In 2008, then Uttar Pradesh chief minister Mayawati had alleged that Congress vice-president Rahul Gandhi, then a general secretary in the party, “bathes in special soap” after visiting Dalit homes. That desperate political punch was as a result of Gandhi spending nights at Dalits’ houses and breaking bread with them.
From personal visits to private Dalit households, Gandhi’s bid to reach out to the backward community saw a big jump last month when he took the political centre stage of the protests over the suicide of Dalit research scholar Rohith Vemula, twice in as many weeks.
And the support he received at the Hyderabad Central University also showed that he will not wash his hands off Dalit politics anytime soon.
Time and again Rahul Gandhi had tried to underline that in his brand of politics, Dalits and tribals enjoy a special focus just as farmers do. Three years ago, Gandhi had famously said that Dalit empowerment in India needs “Jupiter’s escape velocity”. Though this statement had become a butt of jokes, his idea was clear – it will need the maximum thrust to push the community out of the lowest strata of society it now occupies.
In 2010, he had also declared himself “sipahi” (soldier) of the tribals of Niyamgiri, lending his shoulder to their protests against mining bids by an aluminum giant at a hill considered sacred.
So, even when his own party was in power at the Centre and churning out one after another legislation for entitlements, Gandhi had actually tried to carve out his own political space, reaching out to these sections in his own ways. In 2014, after it lost the Lok Sabha polls, the party overlooked many other contenders to anoint Mallikarjun Kharge—a Dalit leader—as its leader in Lok Sabha. It also unleashed a grand plan to celebrate Babasaheb Ambedkar’s 125th birth anniversary, in an apparent bid not to allow the ruling BJP to appropriate the Dalit icon’s legacy.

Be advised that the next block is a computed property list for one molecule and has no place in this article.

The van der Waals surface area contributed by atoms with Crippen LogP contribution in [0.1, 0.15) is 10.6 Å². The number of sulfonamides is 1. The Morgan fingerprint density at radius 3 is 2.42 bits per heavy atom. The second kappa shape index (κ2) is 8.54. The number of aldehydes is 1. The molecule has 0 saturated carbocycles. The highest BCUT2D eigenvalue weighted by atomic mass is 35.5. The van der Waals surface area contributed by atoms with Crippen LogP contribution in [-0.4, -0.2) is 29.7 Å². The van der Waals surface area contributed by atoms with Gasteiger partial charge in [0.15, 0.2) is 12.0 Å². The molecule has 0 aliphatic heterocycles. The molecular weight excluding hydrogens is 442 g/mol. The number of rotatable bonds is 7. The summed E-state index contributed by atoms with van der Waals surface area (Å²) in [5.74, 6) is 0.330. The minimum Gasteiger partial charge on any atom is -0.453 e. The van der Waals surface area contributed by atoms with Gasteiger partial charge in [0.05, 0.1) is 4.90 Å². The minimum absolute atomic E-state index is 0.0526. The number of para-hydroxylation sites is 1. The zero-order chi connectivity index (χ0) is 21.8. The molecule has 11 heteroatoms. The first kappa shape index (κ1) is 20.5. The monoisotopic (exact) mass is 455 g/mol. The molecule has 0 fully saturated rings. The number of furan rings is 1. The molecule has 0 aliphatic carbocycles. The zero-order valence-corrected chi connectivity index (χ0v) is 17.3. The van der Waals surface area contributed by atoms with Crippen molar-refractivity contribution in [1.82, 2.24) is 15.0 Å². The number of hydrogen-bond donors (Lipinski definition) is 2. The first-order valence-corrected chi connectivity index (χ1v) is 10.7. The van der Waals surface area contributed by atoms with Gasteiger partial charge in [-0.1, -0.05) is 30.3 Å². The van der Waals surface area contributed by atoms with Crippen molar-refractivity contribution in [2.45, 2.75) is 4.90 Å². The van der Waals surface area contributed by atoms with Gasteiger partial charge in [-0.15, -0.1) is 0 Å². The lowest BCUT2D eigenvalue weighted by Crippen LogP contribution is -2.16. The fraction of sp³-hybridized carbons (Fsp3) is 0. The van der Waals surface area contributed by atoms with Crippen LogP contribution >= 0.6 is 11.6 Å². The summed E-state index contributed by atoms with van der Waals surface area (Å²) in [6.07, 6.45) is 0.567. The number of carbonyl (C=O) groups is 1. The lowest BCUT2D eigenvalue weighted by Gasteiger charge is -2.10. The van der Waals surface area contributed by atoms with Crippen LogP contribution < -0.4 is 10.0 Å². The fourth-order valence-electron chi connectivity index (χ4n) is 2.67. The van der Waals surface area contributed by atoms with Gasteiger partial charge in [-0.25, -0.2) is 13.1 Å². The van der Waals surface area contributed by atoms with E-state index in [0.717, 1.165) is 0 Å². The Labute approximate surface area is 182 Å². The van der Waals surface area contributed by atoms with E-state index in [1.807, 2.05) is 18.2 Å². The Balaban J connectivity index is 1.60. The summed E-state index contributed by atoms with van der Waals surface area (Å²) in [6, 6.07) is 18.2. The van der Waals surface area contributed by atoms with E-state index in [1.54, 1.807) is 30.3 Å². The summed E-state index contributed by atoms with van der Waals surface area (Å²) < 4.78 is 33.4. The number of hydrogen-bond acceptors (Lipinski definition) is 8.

The Congress’ concern for Dalits or the Scheduled Castes also has an undeniable electoral sub-text. The party’s electoral fortunes in states like Bihar, Uttar Pradesh, West Bengal and Tamil Nadu—where there is a high percentage of Dalit population-- has slipped away during the past few decades, especially in the post-Mandal era.
The last general election, where the Congress scored its lowest tally, it got just 3 out of 84 seats reserved for the Dalits, two in Karnataka and one in Telangana. In contrast, the BJP got 40 Dalit MPs across the country.
Gandhi, in a pivotal role to steer the party at its hour of crisis, also perhaps understands that there is no other way to revive the Congress’ independent political standing in the long term but to bring back the Dalits and the tribals under its umbrella.
The political discourse over the Dalit issue, however, is now understandably shriller as the Congress, sitting in the Opposition benches, aims to corner the government on each and every step.